Losing the battle but winning the (holy) war

Evangelicals think they have no choice but to vote for Trump even those who despise his moral bankruptcy. Some see not voting as a vote cast for a Democratic president who is sure to win without evangelical support. Here’s another option they may have never considered:

Vote for the democrat as a deliberate act of moral protest against Donald Trump.

Imagine how shocked America and the rest of the world would be if evangelicals banded together to oppose Trump for his egregious behavior. Sure it may mean putting a Democrat in office but think of how much of that lost moral high ground they could reclaim. They would regain some much needed respect. People might begin to take them seriously again. But most of all, in four years they might be able to back someone who represents their ideals and not one who curries to them purely for political gain. Think about it evangelicals. Your “brand” is evaporating before your eyes and you may never have the opportunity to save it again. Is this the hill you really want to die on? Are you willing to drag the name of Jesus through the mud for Donald Trump?

Evangelicalism: A cowardly faith

Fear is a powerful motivator. It is an emotion deeply embedded in our genetic makeup without which we as a species would cease to be. Survival drives us from the moment of birth until our last breath. Now imagine if you could survive beyond the grave…

~Faith means not having (or wanting) to know the truth~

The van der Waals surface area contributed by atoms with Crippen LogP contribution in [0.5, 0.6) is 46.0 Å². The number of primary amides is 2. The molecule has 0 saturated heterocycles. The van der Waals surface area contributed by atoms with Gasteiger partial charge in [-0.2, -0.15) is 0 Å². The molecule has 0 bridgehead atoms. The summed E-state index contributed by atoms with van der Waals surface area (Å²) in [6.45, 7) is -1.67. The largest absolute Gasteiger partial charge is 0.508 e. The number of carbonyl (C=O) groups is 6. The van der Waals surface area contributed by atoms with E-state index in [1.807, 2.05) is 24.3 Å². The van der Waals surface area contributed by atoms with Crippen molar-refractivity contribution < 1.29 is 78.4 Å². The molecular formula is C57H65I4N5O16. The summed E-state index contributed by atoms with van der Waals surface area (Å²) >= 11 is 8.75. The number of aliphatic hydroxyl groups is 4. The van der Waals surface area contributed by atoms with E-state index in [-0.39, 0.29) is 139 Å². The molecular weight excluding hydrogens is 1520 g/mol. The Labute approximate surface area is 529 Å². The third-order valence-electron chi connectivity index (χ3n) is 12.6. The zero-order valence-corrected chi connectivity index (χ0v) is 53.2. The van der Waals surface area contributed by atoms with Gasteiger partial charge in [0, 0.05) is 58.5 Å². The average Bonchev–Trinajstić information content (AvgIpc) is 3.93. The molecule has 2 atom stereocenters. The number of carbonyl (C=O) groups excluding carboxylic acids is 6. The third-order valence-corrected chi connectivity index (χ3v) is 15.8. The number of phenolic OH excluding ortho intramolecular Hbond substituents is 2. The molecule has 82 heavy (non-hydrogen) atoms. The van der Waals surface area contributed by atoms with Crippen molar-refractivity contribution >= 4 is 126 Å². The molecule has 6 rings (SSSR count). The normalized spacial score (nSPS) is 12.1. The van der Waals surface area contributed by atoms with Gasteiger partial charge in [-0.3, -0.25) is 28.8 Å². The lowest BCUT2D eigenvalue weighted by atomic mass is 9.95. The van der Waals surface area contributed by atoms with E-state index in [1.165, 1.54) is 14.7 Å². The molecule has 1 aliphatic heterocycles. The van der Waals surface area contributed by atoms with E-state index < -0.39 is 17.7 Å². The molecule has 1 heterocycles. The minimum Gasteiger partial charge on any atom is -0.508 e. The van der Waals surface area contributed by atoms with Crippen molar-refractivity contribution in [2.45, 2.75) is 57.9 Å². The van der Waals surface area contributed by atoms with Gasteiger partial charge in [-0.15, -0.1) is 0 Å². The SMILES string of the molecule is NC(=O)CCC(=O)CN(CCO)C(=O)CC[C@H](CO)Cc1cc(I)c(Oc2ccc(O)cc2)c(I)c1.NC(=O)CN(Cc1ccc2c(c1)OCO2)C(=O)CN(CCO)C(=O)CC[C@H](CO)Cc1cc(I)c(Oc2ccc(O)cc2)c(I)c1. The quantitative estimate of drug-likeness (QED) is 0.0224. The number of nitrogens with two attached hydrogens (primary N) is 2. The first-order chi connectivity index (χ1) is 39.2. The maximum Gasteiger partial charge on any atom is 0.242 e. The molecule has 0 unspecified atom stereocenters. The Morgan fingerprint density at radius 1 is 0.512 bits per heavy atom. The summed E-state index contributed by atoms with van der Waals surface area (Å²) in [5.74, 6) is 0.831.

Jesus began his ministry preaching the gospel (the original gospel) saying, “The time has come. The kingdom of God is near. Repent and believe the good news.” (Mark 1:15). This was the original gospel. It was also a lie. The time had not come. The kingdom of God had not come near, but Jesus was convinced it had. This is fundamentally the deepest flaw in historic Christianity. It was all predicated on the belief God was about to rain judgment upon the wicked earth. Only those who conformed to his holy law would be exempt from his wrath including unrighteous Jews. This was John the Baptists and Jesus’ ministry.

Imagine you are an everyday Jew. You go to synagogue, attend the festivals and try to keep the requirements of the Mosaic legal code. You’re not perfect but you make the effort. Then a man (John) starts preaching about the imminent arrival of God’s glorious kingdom when Israel will be restore. Fantastic!? It depends. Are you going to be granted admission or fall under the mighty hand of God? Have you conformed to the Law? If so, enough to merit mercy?

John and Jesus created doubt in the minds of their hearers. Then when this became fear they offered a remedy. If you repent and are baptized, you can be assured of entrance into the kingdom; otherwise, you will be judged alongside the sinful uncircumcised (Gentiles). So immediate was the threat of the coming kingdom, John was offering his services “preaching a baptism of repentance for the forgiveness of sins” (Mark 1:4). Since the Jewish historian makes mention of “John as having been a baptist.” It seems he attracted many. Jesus undertook a similar ministry.

The message of the coming kingdom and later Jesus imminent return permeate the New Testament writings. Attending these events is of course judgment in the here and now not the afterlife. The context of writings centers around the idea of the Last Days so you better be prepared!